HOAP springs eternal

There is a pub about ten minutes away from here called Pope’s Grotto.   Named after the slightly famous garden and tunnel built by Alexander Pope in the 1720’s.   I secretly harboured a wish that it referred to nefarious behaviour by a long gone Pontiff but you can’t have everything.    It was Alexander Pope who came up with “Hope springs eternal”, to quote him fully it is “Hope springs eternal in the human breast;Man never Is, but always To be blest:The soul, uneasy and confin’d from home,Rests and expatiates in a life to come“.

The observant amongst you will have noted the mis-spelling of HOAP in the title.   Even the unobservant can’t have missed that is all capitalised.   More on that later…

As Little Project is now stripped to the bare essentials, I should be considering the condition of the paint work on the frame and swing arm.  I did mess around with spraying an unseen bit of swing arm (I believe that Honda decided that the colour should be “Electric Orange” or some such similar), but it is still too cold in the shed to contemplate any serious paint work.   Also, I’m rubbish at spraying things so I need to read “A Dummy’s guide to painting your motorbike” before committing too much expense and time into this.  The colour match isn’t too bad though, the unseen bit of the swing arm looks like this…

IMG_0985

It may be a bit too electric orange.  Regardless, I shall wait for warmer weather before moving on with paint.  I decided instead to take a look at Little Project’s engine.

This is yet another “old lady who swallowed a spider” type problem.   To remove the barrel I have to remove the head and to remove the head I have to disconnect the cam chain and to disconnect the cam chain I have to remove the cam sprocket and to remove the cam sprocket I have to undo to the two screws and to undo the two screws I have to remove the base that holds the points on and to do this I have to remove the points and to remove the points I have to remove the points cover.

When it comes to the clutch I will hold a lottery on which bit is rusted, rounded or sheared.  At least then I may be able to claw some cash back to help pay for the repairs.   I got stuck at “Remove the base that holds the points on”.  The lower screw was seized solid.  After three months of thinking to myself “How the bloody hell will I get that out” I am now a bit blasé (off subject, I couldn’t find the bit of my keyboard that copes with accents so I had to cut and paste blasé from Wikipedia.  Twice) about these things so out came the ultrasonic plutonium tipped drills, in went the double-triple-quadruple hardened stud extractor and kaboom! The stud extractor snapped in half, inside the head, which I have to remove to remove the da de da de da de da.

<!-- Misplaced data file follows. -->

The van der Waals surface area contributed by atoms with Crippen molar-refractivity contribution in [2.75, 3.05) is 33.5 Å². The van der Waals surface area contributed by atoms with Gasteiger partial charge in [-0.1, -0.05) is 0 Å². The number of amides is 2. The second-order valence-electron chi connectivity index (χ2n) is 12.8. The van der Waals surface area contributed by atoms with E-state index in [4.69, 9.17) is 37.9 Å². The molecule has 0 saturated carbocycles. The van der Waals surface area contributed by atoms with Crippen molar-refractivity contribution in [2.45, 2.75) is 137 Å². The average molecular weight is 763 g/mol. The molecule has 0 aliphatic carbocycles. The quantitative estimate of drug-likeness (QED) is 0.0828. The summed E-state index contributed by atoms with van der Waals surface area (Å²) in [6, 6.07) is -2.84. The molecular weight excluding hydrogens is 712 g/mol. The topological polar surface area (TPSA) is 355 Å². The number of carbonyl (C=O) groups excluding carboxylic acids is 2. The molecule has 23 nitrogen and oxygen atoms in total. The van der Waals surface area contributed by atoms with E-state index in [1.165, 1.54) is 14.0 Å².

“Oh flip” I cried (The neighbours children were in the garden).  Not even diamond tipped hacksaw could compete with the stud extractor.   The only solution was to saw through the casing and fetch the base off with a big hammer.   Add a “base that holds the points on” to the list of things that need to be purchased.

The head came off sweetly after this although I was confused briefly by some of the residue on the valves.  The confusion was quickly eradicated by a glance into the barrel.   I’ve mentioned before that these bits should be shiny and clean.  They should also possibly be coated by a fine layer of oil to keep things moving smoothly.  In the barrel of Little Project was the remains of a mouse  (the furry type, not the computer type).  Truly.   Very decomposed but definitely mus musculus or one of his very close relatives.    There was a lot of other stuff as well.   After removing Mickey the inside of the barrel look like this.

A Barrel of laughs

A Barrel of laughs

This barrel is not coming off.   There has been some chemical transition involving oil, petrol, water and mouse juice that means the piston is welded solidly to the barrel.   The barrel moves up and down as far as the con-rod will let it and that is it.  Buggeration, as we say where I come from.

This is where HOAP comes in.   I know I need a new engine.   Ebay has one for sale.  £200 for a seized one with no guarantee it will work.

There’s a question that I would like to ask of you.   How many pages forward do you go in a google search before giving up?  I was up to page 6 before I found HOAP.   Dave in Gateshead (5 hours from me) has a little project of his own that he has had enough of.  It’s not a 1983 Honda CT125, it is a 1975 Honda XL125 including just about every bit of the bike and three, yes! Three! Engines.   Dave didn’t want to sell off one of the engines, he wants “the whole bloody lot off my hands”, so after some careful negotiations and a bit of give and take I’ve bought the whole lot.

This means that Honda On A Pallet (HOAP, right?) is being delivered sometime next week.   It also means that I’ve two bikes to put together now.   From Dave’s (somewhat sketchy) description, HOAP “is all there, may need a couple of bits but most of it is good and it has been looked after” so in my slightly bemused state I expect to stick HOAP together in a morning and use the rest of the bits to make Little Project a road legal wonder. There is a small chance that the next post may bring news of another little project being undertaken by somebody else.  In the meantime, thank you for your attention.

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One thought on “HOAP springs eternal

  1. Pingback: Wheresoever you go, go with all your heart. | An abandoned Honda

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